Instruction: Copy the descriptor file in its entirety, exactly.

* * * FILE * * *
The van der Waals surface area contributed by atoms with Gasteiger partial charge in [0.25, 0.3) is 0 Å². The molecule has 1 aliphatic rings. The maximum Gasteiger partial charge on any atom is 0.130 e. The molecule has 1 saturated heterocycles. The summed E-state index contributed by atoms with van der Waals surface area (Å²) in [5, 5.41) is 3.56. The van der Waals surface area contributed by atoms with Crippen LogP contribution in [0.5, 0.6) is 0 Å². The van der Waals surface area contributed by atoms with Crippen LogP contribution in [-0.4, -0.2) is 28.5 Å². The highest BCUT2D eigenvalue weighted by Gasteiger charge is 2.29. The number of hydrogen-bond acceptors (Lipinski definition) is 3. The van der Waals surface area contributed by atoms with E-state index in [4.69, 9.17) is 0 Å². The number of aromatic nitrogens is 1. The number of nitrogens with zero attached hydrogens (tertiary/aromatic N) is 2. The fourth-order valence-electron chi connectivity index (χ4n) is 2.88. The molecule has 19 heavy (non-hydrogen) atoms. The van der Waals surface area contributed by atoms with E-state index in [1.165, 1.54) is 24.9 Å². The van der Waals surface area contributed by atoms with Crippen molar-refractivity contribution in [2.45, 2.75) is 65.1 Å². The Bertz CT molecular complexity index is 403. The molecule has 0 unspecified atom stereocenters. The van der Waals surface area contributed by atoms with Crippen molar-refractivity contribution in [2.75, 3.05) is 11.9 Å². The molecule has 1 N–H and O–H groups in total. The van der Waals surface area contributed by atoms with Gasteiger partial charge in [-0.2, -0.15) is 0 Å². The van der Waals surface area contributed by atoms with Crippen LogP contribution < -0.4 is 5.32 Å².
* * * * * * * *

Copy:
The van der Waals surface area contributed by atoms with Gasteiger partial charge in [0.25, 0.3) is 0 Å². The molecule has 1 aliphatic rings. The maximum Gasteiger partial charge on any atom is 0.130 e. The molecule has 1 saturated heterocycles. The summed E-state index contributed by atoms with van der Waals surface area (Å²) in [5, 5.41) is 3.56. The van der Waals surface area contributed by atoms with Crippen LogP contribution in [0.5, 0.6) is 0 Å². The van der Waals surface area contributed by atoms with Crippen LogP contribution in [-0.4, -0.2) is 28.5 Å². The highest BCUT2D eigenvalue weighted by Gasteiger charge is 2.29. The number of hydrogen-bond acceptors (Lipinski definition) is 3. The van der Waals surface area contributed by atoms with E-state index in [4.69, 9.17) is 0 Å². The number of aromatic nitrogens is 1. The number of nitrogens with zero attached hydrogens (tertiary/aromatic N) is 2. The fourth-order valence-electron chi connectivity index (χ4n) is 2.88. The molecule has 19 heavy (non-hydrogen) atoms. The van der Waals surface area contributed by atoms with E-state index in [1.165, 1.54) is 24.9 Å². The van der Waals surface area contributed by atoms with Crippen molar-refractivity contribution in [2.45, 2.75) is 65.1 Å². The Bertz CT molecular complexity index is 403. The molecule has 0 unspecified atom stereocenters. The van der Waals surface area contributed by atoms with Crippen molar-refractivity contribution in [2.75, 3.05) is 11.9 Å². The molecule has 1 N–H and O–H groups in total. The van der Waals surface area contributed by atoms with Gasteiger partial charge in [-0.2, -0.15) is 0 Å². The van der Waals surface area contributed by atoms with Crippen LogP contribution < -0.4 is 5.32 Å².